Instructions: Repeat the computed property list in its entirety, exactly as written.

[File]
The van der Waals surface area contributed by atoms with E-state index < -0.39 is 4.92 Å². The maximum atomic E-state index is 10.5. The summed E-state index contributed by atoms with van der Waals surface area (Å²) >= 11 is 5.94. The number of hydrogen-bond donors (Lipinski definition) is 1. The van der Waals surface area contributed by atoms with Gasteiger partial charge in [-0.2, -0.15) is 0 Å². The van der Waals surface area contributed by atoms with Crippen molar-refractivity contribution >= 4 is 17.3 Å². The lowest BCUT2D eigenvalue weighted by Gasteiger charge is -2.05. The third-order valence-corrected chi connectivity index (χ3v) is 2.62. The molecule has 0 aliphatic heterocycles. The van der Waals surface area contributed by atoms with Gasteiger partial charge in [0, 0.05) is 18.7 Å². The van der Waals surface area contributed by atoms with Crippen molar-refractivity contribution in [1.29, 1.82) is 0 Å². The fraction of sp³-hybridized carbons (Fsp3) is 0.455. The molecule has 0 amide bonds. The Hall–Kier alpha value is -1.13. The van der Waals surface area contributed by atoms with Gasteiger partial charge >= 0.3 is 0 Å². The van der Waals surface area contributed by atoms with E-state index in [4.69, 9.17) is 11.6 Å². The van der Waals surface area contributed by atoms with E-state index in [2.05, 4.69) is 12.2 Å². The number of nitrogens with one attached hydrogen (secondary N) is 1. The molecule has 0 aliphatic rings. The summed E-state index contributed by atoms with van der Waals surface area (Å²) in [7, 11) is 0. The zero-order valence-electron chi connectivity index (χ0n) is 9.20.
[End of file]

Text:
The van der Waals surface area contributed by atoms with E-state index < -0.39 is 4.92 Å². The maximum atomic E-state index is 10.5. The summed E-state index contributed by atoms with van der Waals surface area (Å²) >= 11 is 5.94. The number of hydrogen-bond donors (Lipinski definition) is 1. The van der Waals surface area contributed by atoms with Gasteiger partial charge in [-0.2, -0.15) is 0 Å². The van der Waals surface area contributed by atoms with Crippen molar-refractivity contribution >= 4 is 17.3 Å². The lowest BCUT2D eigenvalue weighted by Gasteiger charge is -2.05. The third-order valence-corrected chi connectivity index (χ3v) is 2.62. The molecule has 0 aliphatic heterocycles. The van der Waals surface area contributed by atoms with Gasteiger partial charge in [0, 0.05) is 18.7 Å². The van der Waals surface area contributed by atoms with Crippen molar-refractivity contribution in [1.29, 1.82) is 0 Å². The fraction of sp³-hybridized carbons (Fsp3) is 0.455. The molecule has 0 amide bonds. The Hall–Kier alpha value is -1.13. The van der Waals surface area contributed by atoms with Gasteiger partial charge >= 0.3 is 0 Å². The van der Waals surface area contributed by atoms with E-state index in [4.69, 9.17) is 11.6 Å². The van der Waals surface area contributed by atoms with E-state index in [2.05, 4.69) is 12.2 Å². The number of nitrogens with one attached hydrogen (secondary N) is 1. The molecule has 0 aliphatic rings. The summed E-state index contributed by atoms with van der Waals surface area (Å²) in [7, 11) is 0. The zero-order valence-electron chi connectivity index (χ0n) is 9.20.